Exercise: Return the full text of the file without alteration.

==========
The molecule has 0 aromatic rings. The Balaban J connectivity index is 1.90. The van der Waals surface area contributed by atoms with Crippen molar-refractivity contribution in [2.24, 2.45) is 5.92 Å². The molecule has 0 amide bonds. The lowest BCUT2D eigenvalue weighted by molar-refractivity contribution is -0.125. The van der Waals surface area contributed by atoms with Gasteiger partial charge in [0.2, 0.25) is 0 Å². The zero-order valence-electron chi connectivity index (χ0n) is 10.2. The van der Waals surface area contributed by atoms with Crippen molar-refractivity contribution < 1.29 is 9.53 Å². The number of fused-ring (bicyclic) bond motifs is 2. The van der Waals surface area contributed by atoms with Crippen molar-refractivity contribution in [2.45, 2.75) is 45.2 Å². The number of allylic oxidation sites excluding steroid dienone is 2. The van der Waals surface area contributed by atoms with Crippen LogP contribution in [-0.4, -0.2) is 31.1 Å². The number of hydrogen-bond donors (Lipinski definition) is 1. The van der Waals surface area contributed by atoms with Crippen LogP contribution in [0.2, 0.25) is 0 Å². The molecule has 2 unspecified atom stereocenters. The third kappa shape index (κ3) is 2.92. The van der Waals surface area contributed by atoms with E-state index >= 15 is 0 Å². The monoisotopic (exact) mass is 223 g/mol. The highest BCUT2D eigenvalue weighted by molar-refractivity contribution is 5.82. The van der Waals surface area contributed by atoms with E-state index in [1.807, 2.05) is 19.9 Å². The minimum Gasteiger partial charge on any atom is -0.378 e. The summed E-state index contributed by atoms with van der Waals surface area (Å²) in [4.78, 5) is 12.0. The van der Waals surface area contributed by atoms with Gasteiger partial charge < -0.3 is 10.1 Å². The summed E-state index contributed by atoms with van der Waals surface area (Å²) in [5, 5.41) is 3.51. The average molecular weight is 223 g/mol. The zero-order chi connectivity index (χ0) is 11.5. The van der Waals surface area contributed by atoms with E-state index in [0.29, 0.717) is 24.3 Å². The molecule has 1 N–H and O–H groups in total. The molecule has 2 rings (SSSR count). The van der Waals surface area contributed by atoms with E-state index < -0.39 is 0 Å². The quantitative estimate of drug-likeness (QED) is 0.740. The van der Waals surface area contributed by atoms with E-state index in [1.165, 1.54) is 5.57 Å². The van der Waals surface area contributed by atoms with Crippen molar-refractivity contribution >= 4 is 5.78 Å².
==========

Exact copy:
The molecule has 0 aromatic rings. The Balaban J connectivity index is 1.90. The van der Waals surface area contributed by atoms with Crippen molar-refractivity contribution in [2.24, 2.45) is 5.92 Å². The molecule has 0 amide bonds. The lowest BCUT2D eigenvalue weighted by molar-refractivity contribution is -0.125. The van der Waals surface area contributed by atoms with Gasteiger partial charge in [0.2, 0.25) is 0 Å². The zero-order valence-electron chi connectivity index (χ0n) is 10.2. The van der Waals surface area contributed by atoms with Crippen molar-refractivity contribution < 1.29 is 9.53 Å². The number of fused-ring (bicyclic) bond motifs is 2. The van der Waals surface area contributed by atoms with Crippen molar-refractivity contribution in [2.45, 2.75) is 45.2 Å². The number of allylic oxidation sites excluding steroid dienone is 2. The van der Waals surface area contributed by atoms with Crippen LogP contribution in [-0.4, -0.2) is 31.1 Å². The number of hydrogen-bond donors (Lipinski definition) is 1. The van der Waals surface area contributed by atoms with Crippen LogP contribution in [0.2, 0.25) is 0 Å². The molecule has 2 unspecified atom stereocenters. The third kappa shape index (κ3) is 2.92. The van der Waals surface area contributed by atoms with E-state index >= 15 is 0 Å². The monoisotopic (exact) mass is 223 g/mol. The highest BCUT2D eigenvalue weighted by molar-refractivity contribution is 5.82. The van der Waals surface area contributed by atoms with E-state index in [1.807, 2.05) is 19.9 Å². The minimum Gasteiger partial charge on any atom is -0.378 e. The summed E-state index contributed by atoms with van der Waals surface area (Å²) in [4.78, 5) is 12.0. The van der Waals surface area contributed by atoms with Gasteiger partial charge < -0.3 is 10.1 Å². The summed E-state index contributed by atoms with van der Waals surface area (Å²) in [5, 5.41) is 3.51. The average molecular weight is 223 g/mol. The zero-order chi connectivity index (χ0) is 11.5. The van der Waals surface area contributed by atoms with E-state index in [0.29, 0.717) is 24.3 Å². The molecule has 1 N–H and O–H groups in total. The molecule has 2 rings (SSSR count). The van der Waals surface area contributed by atoms with E-state index < -0.39 is 0 Å². The quantitative estimate of drug-likeness (QED) is 0.740. The van der Waals surface area contributed by atoms with E-state index in [1.165, 1.54) is 5.57 Å². The van der Waals surface area contributed by atoms with Crippen molar-refractivity contribution >= 4 is 5.78 Å².